Sowing in the open is confined to very good sites and, to be safe, early varieties. This can mean lower total yield in a good maize year but it also means a higher likelihood of good quality silage in most other years. Big yield but later varieties are a gamble sown in the open and that is why there is increased use of plastic.
Newly recommended, this is an impressive variety with big bulk potential and big cobs. It is recommended for sowing in the open but looks very well under plastic this year too. It has high yield and very good starch content combined with excellent metabolisable energy content. It did very well in the difficult conditions of 2011 but needs good sites.
This is also a good bulky early variety with big cobs and it is suitable for almost all sites. It has good early vigour to get it going in springtime and it has yielded very well in recent years.
This one is even earlier than Kromwell but has less bulk and, so, has yielded lower in recent years. But it has very good cobs for where starch is the primary objective.
This is a new and very early maturing variety that will give high starch levels. It looked good at SeedTech, but it is visibly lower yielding with less foliage bulk than many other varieties. If you don't want to use plastic, it should still provide the quality. It will also provide an earlier harvest where the intention is to plant a following crop for over-winter, be that Westerwolds or winter wheat.
This is a very interesting variety combining earliness of maturity with a big bulky canopy and high starch yield. It is referred to as a big energy variety. While it is early, it may still need a bit more heat to hit maturity targets than it received this year.
Other new varieties at SeedTech included Severus and Yukon. Severus looked the better of the two and it has good early vigour, large cobs and is said to be very consistent.
The area sown to beet for fodder has remained relatively stable in recent years, despite some recent problems with frost and poor weather. But there has been a change in the type of crop grown with high dry matter and sugar beet types now accounting for over two-thirds of the area planted.
Fodder beet has always been an excellent feed but requires more work in the preparation for feeding, as many varieties require washing.
There has been less genetic improvement in the fodder types compared with sugar beet in recent years, so it is not surprising to see that many of the newer varieties coming to the market are of the high dry matter type, or are even sugar beet varieties. The trend to anaerobic digestions has also driven increased breeding effort for variety types that are equally suited to feeding.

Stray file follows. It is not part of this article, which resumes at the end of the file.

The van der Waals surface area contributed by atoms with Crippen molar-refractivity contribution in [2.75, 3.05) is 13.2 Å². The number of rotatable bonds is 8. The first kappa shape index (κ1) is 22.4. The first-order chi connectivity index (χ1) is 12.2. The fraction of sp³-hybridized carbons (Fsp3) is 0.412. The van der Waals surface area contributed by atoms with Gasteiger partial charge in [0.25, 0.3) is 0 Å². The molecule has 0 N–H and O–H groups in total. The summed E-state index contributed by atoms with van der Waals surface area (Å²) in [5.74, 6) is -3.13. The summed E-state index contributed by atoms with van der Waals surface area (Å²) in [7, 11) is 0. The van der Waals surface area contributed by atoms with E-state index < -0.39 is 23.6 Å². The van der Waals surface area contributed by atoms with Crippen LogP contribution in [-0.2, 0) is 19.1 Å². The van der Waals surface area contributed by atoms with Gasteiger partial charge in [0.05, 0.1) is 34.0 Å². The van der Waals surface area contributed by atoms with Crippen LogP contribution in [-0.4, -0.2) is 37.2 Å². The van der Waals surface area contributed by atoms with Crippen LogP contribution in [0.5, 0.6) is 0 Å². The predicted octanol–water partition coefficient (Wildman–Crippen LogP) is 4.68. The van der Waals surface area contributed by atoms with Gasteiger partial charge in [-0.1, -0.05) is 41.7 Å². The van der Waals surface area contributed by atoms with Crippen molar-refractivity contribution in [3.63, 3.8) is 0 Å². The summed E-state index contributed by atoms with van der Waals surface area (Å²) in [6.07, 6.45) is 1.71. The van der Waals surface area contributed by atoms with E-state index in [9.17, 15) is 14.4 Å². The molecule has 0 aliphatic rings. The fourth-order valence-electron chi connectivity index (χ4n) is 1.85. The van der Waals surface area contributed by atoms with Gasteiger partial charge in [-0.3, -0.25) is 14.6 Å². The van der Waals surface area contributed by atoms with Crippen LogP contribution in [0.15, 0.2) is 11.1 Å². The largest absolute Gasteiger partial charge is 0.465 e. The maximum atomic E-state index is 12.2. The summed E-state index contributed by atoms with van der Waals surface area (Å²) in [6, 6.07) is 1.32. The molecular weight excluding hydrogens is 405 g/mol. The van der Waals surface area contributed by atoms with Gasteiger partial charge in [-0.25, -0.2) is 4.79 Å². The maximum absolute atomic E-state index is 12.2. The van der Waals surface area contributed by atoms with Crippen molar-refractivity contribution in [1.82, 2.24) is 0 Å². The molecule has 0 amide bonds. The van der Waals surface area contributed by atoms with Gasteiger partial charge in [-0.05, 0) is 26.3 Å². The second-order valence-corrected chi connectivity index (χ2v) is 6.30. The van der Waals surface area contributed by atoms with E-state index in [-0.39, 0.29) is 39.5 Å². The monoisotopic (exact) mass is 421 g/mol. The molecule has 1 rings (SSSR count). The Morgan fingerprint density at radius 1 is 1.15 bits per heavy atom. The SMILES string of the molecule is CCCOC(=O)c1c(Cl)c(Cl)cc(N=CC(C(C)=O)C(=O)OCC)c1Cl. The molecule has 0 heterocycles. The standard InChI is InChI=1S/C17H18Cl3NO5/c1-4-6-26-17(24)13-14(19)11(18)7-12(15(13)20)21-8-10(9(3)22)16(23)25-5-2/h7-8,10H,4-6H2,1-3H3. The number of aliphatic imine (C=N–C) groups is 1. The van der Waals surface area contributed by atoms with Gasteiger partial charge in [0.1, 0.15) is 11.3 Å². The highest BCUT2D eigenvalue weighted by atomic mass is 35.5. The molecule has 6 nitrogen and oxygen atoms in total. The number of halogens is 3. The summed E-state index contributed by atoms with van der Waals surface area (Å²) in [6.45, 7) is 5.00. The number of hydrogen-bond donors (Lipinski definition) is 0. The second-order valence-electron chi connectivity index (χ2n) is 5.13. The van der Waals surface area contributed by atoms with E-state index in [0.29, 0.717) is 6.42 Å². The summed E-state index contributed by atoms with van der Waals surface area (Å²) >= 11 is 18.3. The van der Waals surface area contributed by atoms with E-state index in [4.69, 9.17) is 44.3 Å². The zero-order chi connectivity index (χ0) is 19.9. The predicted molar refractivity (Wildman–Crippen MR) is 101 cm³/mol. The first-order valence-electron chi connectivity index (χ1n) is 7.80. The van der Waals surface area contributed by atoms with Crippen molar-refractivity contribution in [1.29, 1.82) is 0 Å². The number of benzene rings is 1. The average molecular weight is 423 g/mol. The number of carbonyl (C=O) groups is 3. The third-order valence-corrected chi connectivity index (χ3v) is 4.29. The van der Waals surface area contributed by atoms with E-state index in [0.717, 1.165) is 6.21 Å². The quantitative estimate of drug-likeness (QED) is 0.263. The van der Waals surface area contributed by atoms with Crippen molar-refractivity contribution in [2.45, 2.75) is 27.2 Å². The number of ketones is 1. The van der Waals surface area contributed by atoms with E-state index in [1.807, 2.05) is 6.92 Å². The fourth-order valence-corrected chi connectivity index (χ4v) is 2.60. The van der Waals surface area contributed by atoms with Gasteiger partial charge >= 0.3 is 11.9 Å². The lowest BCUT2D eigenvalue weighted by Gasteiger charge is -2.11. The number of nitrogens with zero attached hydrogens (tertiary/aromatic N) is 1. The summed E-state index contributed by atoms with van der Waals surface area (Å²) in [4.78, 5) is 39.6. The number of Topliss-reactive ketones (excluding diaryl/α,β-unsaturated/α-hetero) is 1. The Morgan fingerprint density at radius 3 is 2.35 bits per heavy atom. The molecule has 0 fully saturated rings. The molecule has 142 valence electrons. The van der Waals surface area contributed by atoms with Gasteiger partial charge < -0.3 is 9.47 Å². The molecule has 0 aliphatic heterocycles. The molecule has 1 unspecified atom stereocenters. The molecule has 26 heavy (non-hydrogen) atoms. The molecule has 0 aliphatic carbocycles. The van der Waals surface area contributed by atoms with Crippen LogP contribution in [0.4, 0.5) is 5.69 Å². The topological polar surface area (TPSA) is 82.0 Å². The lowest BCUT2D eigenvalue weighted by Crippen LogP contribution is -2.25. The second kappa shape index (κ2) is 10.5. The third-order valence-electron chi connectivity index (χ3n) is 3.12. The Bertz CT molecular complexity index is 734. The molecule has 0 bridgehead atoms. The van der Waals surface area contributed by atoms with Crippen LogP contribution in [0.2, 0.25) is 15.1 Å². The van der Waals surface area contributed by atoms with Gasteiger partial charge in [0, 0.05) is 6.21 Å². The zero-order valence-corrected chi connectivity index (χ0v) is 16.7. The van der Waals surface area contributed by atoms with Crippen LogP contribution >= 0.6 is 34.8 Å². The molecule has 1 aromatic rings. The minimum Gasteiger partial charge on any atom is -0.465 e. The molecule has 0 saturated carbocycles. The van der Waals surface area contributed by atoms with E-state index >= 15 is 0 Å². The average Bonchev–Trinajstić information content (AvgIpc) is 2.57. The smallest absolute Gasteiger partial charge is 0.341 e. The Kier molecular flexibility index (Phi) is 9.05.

Goldcrop has conducted replicated large plot demonstration trials for many years and their work shows the improvement in output potential that is occurring.
Varieties like Starmon and Rosalinda have raised the yield bar in their respective classes and further breeding progress can be expected.
Root cleanliness has become an increasing focus of plant breeding and, so, progress can also be anticipated on this characteristic in the medium term.
SeedTech is also conducting beet variety observation plots as Syngenta is a big beet breeder. They are offering Blaze as a new high yielding medium dry matter type. The roots are a distinctive bright red in colour and they have low dirt contamination.
This is regarded as a variety for the seller; that is until the user/buyer becomes more discerning on the difference between dry matter and fresh weight purchases.
SeedTech will also sell Blizzard this year. This variety has big dry matter yield despite showing lower fresh yield that competitors like Magnum, according to company representatives.
Roots are up at the 22% to 22.5% DM level. It is described as a variety that one would grow for oneself, where animal performance is the ultimate benefit rather than tonnes. It is a big root with traditional sugar beet colouring.